Pulse Diagnosis: A Daoist Classical Perspective
This class introduces the dynamic pulses as taught by Master Jeffrey Yuen. The dynamic pulses describe the interrelationships in the body and thereby allow practitioners of Chinese medicine to develop a more complete picture of the patient.
This course at a glance
January 22/23, 2022
Sa./Su., 9:00 – 17:00
Cissy Majebe & Tracy Peck
January 20, 2022, 15:00h
Anerkennung TCM Fachverband:
Label-Nr. 21003 / 14 hours recognized
Introduction to this course from Master Jeffrey Yuen
Chinese pulse analysis is considered one of the most elusive aspects of Chinese medical diagnosis, which involves not on a tactile sensitivity, but also a visual imagery of the sensations discerned at the radial pulse. Crucial to this process of learning is the guidance provided by the instructors in their transmission of how to create a pattern of the pulses in their individual locations and their interconnections with the other pulses — based on the depth, width, strength, movement, and rhythm. While interpretations can fluctuate with different practitioners due to their individual sensitivities and emphasis, the foundation of developing a “design” by which students can orient themselves is vital to the cultivation of this art of diagnosis. This seminar offers an introduction to the static and moving pulses by senior clinicians Tracy Peck and Cissy Majebé, who have devoted substantial efforts to make this art accessible to all levels of training.
About this course
Pulse diagnostics is at the root and core of Chinese Medicine. In Classical Chinese Medicine, the examination of the pulse is a primary diagnostic tool with signs and symptoms seen as support of the pulse configurations rather than signs and symptoms being the first line of diagnosis.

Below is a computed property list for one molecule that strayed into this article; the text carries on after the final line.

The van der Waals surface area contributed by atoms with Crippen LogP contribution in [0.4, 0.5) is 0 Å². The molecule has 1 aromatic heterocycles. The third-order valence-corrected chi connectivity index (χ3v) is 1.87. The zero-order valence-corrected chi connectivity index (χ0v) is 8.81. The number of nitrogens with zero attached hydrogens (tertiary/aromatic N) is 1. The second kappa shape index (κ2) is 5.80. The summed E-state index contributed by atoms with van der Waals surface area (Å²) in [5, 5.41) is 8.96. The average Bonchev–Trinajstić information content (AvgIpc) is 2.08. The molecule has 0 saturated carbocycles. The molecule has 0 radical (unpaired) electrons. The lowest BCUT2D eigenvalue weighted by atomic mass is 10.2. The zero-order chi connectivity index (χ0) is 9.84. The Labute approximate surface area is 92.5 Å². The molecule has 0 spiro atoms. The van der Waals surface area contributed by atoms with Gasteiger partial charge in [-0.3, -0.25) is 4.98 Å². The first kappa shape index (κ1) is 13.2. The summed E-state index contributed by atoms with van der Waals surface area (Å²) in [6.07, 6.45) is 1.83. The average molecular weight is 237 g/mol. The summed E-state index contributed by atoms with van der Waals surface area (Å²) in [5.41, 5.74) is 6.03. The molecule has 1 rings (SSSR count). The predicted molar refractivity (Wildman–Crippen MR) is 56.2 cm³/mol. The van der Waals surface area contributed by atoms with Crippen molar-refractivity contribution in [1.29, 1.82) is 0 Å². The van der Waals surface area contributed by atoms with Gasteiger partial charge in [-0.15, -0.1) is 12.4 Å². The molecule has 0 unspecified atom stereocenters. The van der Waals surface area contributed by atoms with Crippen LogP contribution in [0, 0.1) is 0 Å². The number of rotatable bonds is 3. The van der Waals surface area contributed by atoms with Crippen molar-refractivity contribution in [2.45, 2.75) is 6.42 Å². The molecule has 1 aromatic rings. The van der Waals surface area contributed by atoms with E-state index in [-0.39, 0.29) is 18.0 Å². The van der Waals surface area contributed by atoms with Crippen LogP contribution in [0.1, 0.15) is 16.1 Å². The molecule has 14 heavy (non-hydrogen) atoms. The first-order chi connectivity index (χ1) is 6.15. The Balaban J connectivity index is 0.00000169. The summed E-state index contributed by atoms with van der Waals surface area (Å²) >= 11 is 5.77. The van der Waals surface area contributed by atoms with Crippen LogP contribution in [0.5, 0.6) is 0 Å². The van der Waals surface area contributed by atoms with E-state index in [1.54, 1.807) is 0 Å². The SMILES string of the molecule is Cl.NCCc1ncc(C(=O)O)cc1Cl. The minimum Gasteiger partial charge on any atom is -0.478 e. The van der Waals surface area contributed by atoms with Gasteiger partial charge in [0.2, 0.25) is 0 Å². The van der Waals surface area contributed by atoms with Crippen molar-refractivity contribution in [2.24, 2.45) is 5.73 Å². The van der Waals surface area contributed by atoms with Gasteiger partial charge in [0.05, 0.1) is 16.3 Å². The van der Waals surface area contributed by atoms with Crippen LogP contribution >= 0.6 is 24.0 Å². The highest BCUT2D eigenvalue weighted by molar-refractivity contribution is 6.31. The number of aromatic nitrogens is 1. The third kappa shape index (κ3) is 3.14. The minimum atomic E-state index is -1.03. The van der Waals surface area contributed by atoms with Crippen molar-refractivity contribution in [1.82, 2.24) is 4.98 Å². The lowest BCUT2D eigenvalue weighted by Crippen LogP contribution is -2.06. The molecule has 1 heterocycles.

According to Jeffrey Yuen, 88th generation Daoist priest, the dynamic (moving) pulses are the bridge to a deeper understanding of the pulses. The Mai Jing (Pulse Classic) compiled by Wang Shu He discussed 24 static pulse qualities and also presented theories regarding the dynamic (moving pulses). These dynamic pulses are about the interrelationships between the Zang Fu and the energetic transformations between Wei Qi, Ying Qi and Yuan Qi. It is this interrelated understanding between the static and dynamic pulses that allows the practitioner of Chinese medicine to develop a more complete picture of the patient. Wang Shu He was also the first to introduce the concept of the Eight Extra Vessel pulses and how they are reflected in one’s constitution. Later Li Shi Zhen expanded the pulses to 27 - 28 qualities and simplified the pulses by focusing on the static pulses, thereby losing the practice of taking the moving pulses.
How does one talk about the varying processes by which water travels? We can discuss water flowing from a stream, a lake, a river, and an ocean and its movement having variation, yet, how do we FEEL the movement of fluid and how does this fluid convey life and the process of a healthy flow of qi?
Jeffrey Yuen has taken the information regarding the dynamic pulses and translated it into a way that allows us to understand the movements between pulse positions and how they reflect a deeper understanding of a person’s health. This class will examine Pulse Diagnosis through the shared experience of Tracy Peck and Cissy Majebé, two senior practitioners of Chinese Medicine with extensive experience in teaching this form of pulse diagnosis.